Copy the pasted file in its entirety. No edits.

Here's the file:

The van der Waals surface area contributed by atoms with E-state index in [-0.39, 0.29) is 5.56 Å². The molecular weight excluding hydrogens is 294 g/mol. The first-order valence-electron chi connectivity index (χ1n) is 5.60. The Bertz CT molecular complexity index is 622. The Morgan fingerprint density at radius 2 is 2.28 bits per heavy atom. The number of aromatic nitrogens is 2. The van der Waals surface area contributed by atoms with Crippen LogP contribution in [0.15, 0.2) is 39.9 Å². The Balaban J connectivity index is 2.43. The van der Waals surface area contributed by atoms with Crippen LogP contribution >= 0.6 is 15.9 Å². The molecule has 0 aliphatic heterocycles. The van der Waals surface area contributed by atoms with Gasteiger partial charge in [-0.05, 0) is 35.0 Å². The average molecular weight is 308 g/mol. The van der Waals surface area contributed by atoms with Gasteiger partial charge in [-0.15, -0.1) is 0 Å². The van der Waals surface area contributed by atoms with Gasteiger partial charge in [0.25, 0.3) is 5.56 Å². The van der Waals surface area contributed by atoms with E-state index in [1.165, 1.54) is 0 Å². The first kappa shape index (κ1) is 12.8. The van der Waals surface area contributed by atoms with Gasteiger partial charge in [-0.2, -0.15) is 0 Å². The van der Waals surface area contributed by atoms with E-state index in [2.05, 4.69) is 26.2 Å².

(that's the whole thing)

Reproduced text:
The van der Waals surface area contributed by atoms with E-state index in [-0.39, 0.29) is 5.56 Å². The molecular weight excluding hydrogens is 294 g/mol. The first-order valence-electron chi connectivity index (χ1n) is 5.60. The Bertz CT molecular complexity index is 622. The Morgan fingerprint density at radius 2 is 2.28 bits per heavy atom. The number of aromatic nitrogens is 2. The van der Waals surface area contributed by atoms with Crippen LogP contribution in [0.15, 0.2) is 39.9 Å². The Balaban J connectivity index is 2.43. The van der Waals surface area contributed by atoms with Crippen LogP contribution >= 0.6 is 15.9 Å². The molecule has 0 aliphatic heterocycles. The van der Waals surface area contributed by atoms with Gasteiger partial charge in [-0.05, 0) is 35.0 Å². The average molecular weight is 308 g/mol. The van der Waals surface area contributed by atoms with Gasteiger partial charge in [-0.15, -0.1) is 0 Å². The van der Waals surface area contributed by atoms with Gasteiger partial charge in [0.25, 0.3) is 5.56 Å². The van der Waals surface area contributed by atoms with E-state index in [1.165, 1.54) is 0 Å². The first kappa shape index (κ1) is 12.8. The van der Waals surface area contributed by atoms with Gasteiger partial charge in [-0.2, -0.15) is 0 Å². The van der Waals surface area contributed by atoms with E-state index in [2.05, 4.69) is 26.2 Å².